Spanish intelligence chief fired over spyware scandal

Esteban confirmed before a parliamentary commission on  5 May that the CNI had hacked the mobile phone of the Catalan regional president and leader of the pro-independence ERC party Pere Aragonès and around 20 other prominent separatists after seeking judicial approval to do so. [EPA-EFE/JUAN CARLOS HIDALGO]

The head of Spain’s national intelligence centre (CNI) Paz Esteban was fired on Tuesday after acknowledging the agency had spied on the regional leader of Catalonia and over a dozen other separatist activists and politicians by hacking their cell phones.

Government sources told EURACTIV’s partner EFE that the decision was taken following a cabinet meeting to address the spyware scandal that made waves in Spanish politics.

In a parallel probe, Spain’s cryptologic centre, a department of the CNI, is investigating evidence that mobile phone devices belonging to Prime Minister Pedro Sánchez and Defence Minister Margarita Robles were also hacked using Pegasus spyware technology in May and June last year, although in this case the infiltration was allegedly carried out by a foreign entity.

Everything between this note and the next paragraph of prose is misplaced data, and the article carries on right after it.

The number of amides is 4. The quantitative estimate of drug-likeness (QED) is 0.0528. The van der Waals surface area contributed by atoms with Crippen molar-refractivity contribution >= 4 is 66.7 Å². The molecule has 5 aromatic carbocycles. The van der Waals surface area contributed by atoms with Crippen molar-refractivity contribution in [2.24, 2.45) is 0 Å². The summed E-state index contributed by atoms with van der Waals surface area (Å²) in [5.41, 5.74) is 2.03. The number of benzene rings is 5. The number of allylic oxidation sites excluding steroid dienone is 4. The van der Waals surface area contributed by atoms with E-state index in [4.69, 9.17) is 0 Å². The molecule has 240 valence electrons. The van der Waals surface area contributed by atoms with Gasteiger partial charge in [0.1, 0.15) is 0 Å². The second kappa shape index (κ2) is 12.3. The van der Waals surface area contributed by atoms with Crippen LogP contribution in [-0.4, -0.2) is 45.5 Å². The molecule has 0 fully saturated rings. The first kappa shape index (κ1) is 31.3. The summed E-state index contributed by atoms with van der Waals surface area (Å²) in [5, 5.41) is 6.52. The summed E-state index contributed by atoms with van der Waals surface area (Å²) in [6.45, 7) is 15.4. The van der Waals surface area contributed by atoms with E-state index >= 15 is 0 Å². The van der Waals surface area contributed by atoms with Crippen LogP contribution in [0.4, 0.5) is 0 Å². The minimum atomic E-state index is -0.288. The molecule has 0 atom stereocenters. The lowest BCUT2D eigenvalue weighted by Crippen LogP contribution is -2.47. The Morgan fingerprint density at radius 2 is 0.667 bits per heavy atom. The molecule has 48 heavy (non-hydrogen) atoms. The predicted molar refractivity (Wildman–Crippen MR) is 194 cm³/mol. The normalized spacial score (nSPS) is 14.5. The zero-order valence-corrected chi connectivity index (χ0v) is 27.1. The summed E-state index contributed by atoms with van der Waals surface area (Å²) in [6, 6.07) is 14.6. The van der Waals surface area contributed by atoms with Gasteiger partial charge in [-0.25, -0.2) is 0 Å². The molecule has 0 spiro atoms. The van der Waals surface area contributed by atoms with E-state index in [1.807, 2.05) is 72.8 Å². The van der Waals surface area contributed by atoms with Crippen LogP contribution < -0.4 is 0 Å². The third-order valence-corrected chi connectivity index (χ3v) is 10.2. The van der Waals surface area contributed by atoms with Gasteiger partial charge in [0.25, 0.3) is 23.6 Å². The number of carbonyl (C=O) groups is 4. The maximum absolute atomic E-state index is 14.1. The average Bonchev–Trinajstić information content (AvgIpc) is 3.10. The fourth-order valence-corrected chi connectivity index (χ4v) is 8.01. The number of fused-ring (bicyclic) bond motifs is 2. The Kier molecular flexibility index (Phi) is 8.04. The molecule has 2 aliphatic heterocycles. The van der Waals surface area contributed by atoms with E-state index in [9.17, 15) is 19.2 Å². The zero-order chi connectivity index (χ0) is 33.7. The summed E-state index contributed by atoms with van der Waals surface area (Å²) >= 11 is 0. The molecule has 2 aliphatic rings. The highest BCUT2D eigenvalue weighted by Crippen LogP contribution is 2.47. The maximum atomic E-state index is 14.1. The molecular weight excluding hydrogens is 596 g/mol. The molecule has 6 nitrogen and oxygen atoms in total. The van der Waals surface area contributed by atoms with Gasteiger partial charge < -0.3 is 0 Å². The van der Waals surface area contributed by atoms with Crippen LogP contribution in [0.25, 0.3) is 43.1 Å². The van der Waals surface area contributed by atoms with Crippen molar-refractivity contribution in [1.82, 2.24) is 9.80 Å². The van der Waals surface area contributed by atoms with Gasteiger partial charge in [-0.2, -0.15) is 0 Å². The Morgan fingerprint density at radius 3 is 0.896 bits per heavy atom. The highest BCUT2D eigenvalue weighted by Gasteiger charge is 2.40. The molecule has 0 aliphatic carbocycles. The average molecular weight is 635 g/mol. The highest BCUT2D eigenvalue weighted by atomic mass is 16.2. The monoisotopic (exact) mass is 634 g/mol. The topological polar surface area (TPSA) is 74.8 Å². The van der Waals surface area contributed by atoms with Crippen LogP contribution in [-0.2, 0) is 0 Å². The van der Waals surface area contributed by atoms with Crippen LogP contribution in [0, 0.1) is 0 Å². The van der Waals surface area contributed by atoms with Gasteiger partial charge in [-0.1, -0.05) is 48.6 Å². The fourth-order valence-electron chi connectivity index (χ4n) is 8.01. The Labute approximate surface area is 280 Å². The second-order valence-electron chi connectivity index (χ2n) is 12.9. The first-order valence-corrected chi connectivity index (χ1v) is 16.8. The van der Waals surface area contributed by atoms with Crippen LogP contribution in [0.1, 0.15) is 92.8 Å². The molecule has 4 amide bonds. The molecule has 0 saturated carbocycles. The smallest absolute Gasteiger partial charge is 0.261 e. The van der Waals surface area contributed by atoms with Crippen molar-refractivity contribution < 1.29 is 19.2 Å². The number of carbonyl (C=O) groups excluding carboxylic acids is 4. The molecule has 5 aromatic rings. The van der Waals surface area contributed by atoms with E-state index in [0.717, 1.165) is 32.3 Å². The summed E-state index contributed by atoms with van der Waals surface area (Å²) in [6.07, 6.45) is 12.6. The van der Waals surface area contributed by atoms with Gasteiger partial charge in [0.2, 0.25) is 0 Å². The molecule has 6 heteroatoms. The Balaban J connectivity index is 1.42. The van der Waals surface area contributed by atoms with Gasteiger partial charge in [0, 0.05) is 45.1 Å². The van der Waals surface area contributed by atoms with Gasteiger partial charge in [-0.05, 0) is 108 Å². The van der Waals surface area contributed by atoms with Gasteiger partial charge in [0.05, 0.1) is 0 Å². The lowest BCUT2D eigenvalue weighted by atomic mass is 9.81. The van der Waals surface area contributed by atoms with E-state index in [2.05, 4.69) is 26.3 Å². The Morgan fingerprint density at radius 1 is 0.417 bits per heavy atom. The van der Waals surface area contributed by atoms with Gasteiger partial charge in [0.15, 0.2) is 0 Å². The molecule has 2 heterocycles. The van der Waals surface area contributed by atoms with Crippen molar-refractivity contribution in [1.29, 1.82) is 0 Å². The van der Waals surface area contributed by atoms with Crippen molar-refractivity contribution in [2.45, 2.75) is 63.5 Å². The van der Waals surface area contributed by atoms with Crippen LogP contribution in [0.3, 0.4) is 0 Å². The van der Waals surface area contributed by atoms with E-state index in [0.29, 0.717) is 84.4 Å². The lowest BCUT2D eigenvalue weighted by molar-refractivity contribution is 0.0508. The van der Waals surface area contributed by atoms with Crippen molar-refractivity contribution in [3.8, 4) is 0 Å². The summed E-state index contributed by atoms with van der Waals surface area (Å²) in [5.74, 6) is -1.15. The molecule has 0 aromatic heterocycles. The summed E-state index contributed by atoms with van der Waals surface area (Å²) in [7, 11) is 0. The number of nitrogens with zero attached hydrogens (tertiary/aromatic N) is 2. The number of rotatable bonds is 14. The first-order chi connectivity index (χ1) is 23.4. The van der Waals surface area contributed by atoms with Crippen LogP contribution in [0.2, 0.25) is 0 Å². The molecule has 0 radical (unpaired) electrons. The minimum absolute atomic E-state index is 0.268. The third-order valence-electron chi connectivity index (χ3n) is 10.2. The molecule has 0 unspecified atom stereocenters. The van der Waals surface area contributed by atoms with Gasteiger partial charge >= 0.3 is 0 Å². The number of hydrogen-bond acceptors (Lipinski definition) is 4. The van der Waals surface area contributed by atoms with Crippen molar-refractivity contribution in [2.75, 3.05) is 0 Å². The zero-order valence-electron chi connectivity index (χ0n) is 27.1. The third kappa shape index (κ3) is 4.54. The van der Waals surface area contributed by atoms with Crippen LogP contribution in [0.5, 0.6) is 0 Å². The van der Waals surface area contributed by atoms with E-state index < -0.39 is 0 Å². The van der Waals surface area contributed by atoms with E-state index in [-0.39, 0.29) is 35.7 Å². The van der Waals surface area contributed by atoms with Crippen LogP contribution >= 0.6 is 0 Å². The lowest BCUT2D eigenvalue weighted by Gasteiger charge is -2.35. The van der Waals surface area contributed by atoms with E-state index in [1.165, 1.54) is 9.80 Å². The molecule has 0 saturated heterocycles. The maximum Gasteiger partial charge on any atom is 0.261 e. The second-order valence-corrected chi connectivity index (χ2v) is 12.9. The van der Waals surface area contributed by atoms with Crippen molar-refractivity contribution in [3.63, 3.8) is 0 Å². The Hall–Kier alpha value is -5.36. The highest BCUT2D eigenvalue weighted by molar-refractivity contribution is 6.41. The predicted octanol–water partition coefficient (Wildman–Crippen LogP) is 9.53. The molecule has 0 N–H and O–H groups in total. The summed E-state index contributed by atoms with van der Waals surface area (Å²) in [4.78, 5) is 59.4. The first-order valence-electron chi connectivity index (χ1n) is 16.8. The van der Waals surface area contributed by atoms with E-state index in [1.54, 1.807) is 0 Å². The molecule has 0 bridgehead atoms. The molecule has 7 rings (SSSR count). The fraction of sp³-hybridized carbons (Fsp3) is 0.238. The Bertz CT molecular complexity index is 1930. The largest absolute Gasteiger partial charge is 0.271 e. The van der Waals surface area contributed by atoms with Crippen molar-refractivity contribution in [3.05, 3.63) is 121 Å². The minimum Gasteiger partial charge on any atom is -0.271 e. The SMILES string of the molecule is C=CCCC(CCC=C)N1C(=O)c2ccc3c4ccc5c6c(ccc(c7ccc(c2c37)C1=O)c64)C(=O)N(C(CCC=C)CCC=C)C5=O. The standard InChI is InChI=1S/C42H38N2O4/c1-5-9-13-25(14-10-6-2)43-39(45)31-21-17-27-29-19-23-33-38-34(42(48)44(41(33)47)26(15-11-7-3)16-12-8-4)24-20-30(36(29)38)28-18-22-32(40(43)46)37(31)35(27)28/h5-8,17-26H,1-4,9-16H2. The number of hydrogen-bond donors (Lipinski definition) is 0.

Esteban confirmed before a parliamentary commission on  5 May that the CNI had hacked the mobile phone of the Catalan regional president and leader of the pro-independence ERC party Pere Aragonès and around 20 other prominent separatists after seeking judicial approval to do so.

The spyware scandal was first revealed in a New Yorker article citing research by the University of Toronto’s Citizen Lab research centre.

Pegasus spyware, developed by Israeli firm NSO Group, is marketed as a tool for governments to employ against terror threats and organised crime.

The spyware scandal heaped strain on the already precarious relations between the coalition government led by Sánchez’s Socialist Party and smaller separatist parties he relies on to pass laws through parliament.

Subscribe to our newsletters

Subscribe